Most scientific communicators seem to know the rule that prepositions should not end a sentence. However, by rigidly adhering to this rule, writers run the risk of producing stilted, confusing messages. According to an old story, Winston Churchill once made this comment about a sentence that clumsily avoided a prepositional ending: "This is the sort of English up with which I will not put!" (In: Plain Words, by Sir Edwin Gowers, first published in 1948).
Most modern grammarians and linguists take a more open approach to this rule - some even go so far as to state that the rule should be done away with. (Note the preposition "with" at the end of the sentence!)
The following examples are grammatically correct, although the final word of the sentence happens to be a preposition:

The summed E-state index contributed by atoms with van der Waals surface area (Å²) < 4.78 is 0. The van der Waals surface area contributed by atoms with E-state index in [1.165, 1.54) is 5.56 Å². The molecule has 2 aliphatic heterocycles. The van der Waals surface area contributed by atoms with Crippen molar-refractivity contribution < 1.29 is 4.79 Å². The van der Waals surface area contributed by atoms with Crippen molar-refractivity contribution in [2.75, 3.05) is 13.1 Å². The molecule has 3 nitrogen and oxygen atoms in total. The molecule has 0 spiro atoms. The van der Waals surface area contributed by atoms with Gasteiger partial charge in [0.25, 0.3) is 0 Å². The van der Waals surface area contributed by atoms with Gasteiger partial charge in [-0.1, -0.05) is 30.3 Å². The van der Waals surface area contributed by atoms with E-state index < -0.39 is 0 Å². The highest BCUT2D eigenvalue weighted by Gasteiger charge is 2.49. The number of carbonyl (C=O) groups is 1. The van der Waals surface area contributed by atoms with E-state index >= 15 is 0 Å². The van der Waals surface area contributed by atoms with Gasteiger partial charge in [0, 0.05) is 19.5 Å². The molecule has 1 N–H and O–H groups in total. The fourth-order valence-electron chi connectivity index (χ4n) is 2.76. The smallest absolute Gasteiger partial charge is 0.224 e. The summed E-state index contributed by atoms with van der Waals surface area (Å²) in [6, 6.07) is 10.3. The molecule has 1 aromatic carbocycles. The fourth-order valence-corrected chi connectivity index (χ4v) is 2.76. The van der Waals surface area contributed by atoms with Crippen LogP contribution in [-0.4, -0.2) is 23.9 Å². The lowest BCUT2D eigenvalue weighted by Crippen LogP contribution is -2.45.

^ You may question what this rule is for.
The patients were asked whether they found the diary easy to work with.
The effect of the ointment depended on the body part it was applied on.
Although prepositions at the end of a sentence are no longer an issue, we may still be on safer ground if syntax can be rearranged. Let us consider the following example:
^ Acceptable but awkward: Computer technology was the main subject he opted for.
Preferable: He opted for computer technology as his main subject.
Clearly, we shift the emphasis from "computer technology" in the first sentence to the person ("he") in the second. Often, the emphasis is intended, and in these cases you may end your sentence with a preposition if deemed appropriate.
o Although you may end a sentence with a preposition, place the preposition within the sentence if the same meaning is achieved.
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